Indirect Associative Discrimination
In Follows v Nationwide Building Society ET/2201937/18, an employment tribunal upheld a claim of indirect associative discrimination on the grounds of disability. The claimant was employed on a homeworking contract and Nationwide decided that the claimant and her peers could no longer work at home on a full time basis due to the need to provide effective on site supervision. The claimant's caring responsibilities for a family member meant that she was unable to work at the employer's premises, and she was dismissed in January 2018, allegedly by reason of redundancy. Applying the ECJ judgment of Chez Razpredelenie Bulgaria AD C-83/14, the tribunal held that the concept of associative discrimination could in principle be extended to indirect discrimination. It went on to uphold the claim of indirect disability discrimination, finding that the claimant was put at a substantial disadvantage by the requirement to be officebased, because of her mother's disability. Although pre-COVID the Tribunal’s approach is interesting when considered in the context of changing an employee’s place of work. Employers who are requiring employees to return to the office must do so in a nondiscriminatory way and should consult with their employees before making a wholesale decision to return, for further information see our article ‘Covid-19 Returning to the Office’.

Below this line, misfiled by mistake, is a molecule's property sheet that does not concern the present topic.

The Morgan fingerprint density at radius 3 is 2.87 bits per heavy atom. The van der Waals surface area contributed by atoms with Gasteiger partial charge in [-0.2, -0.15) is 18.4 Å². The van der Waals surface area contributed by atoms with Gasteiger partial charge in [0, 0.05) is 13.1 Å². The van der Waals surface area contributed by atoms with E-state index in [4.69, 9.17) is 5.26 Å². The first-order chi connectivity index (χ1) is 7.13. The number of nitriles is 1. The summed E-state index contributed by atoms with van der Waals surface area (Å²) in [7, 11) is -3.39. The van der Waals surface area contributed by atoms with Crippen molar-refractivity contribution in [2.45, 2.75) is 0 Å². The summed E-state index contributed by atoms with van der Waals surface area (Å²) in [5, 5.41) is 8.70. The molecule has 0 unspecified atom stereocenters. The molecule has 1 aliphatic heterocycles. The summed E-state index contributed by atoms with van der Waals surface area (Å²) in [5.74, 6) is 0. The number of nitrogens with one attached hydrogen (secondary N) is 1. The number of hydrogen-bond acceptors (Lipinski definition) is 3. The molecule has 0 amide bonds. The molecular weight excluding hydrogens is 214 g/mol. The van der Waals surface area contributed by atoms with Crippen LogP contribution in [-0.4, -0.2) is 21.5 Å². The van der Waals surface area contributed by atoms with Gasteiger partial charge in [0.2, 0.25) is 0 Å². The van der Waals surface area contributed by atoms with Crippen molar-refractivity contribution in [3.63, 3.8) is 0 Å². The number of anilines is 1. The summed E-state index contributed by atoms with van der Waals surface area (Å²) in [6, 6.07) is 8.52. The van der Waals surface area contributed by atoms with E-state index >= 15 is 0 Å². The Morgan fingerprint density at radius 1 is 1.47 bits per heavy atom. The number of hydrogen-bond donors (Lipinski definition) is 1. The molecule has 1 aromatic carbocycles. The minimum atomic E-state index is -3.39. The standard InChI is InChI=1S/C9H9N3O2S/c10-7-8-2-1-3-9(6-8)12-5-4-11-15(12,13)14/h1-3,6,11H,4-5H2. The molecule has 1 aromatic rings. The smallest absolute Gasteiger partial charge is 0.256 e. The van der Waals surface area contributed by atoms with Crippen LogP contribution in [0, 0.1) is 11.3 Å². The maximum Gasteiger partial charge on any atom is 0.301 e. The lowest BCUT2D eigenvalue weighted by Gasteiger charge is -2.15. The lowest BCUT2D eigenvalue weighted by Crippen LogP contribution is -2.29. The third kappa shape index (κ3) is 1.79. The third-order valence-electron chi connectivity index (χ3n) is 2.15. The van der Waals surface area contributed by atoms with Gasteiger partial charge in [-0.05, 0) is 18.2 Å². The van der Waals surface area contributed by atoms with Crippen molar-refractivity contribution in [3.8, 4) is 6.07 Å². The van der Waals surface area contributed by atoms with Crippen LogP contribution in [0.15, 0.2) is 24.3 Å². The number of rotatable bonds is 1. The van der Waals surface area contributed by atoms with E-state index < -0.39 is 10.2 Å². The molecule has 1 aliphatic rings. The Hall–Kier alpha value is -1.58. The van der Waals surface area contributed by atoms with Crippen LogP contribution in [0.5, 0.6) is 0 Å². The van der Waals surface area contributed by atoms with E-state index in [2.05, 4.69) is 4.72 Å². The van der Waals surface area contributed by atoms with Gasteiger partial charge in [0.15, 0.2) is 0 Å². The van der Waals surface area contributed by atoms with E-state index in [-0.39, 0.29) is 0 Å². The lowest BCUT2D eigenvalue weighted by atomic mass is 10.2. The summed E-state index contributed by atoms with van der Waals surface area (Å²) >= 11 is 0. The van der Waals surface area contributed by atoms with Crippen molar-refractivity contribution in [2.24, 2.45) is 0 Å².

Furlough and Redundancy
Two tribunal cases have provided helpful guidance on making redundancies during the operation of the Coronavirus Job Retention Scheme (CJRS). In Mhindurwa v Lovingangels Care Ltd ET/3311636/2020, the tribunal held that an employee was unfairly dismissed when her employer refused to consider furlough and made her redundant. The employer could not explain why furlough was not considered or why it was not considered suitable. In the second case, Handley v Tatenhill Aviation Ltd ET/2603087/2020, an employee was held to have been fairly dismissed when, having initially been placed on furlough, he was made redundant because his employer needed to cut costs regardless of the existence of the CJRS. These cases are not binding, but suggest that tribunals expect employers to be able to demonstrate that they have considered all options including furlough, when contemplating redundancies.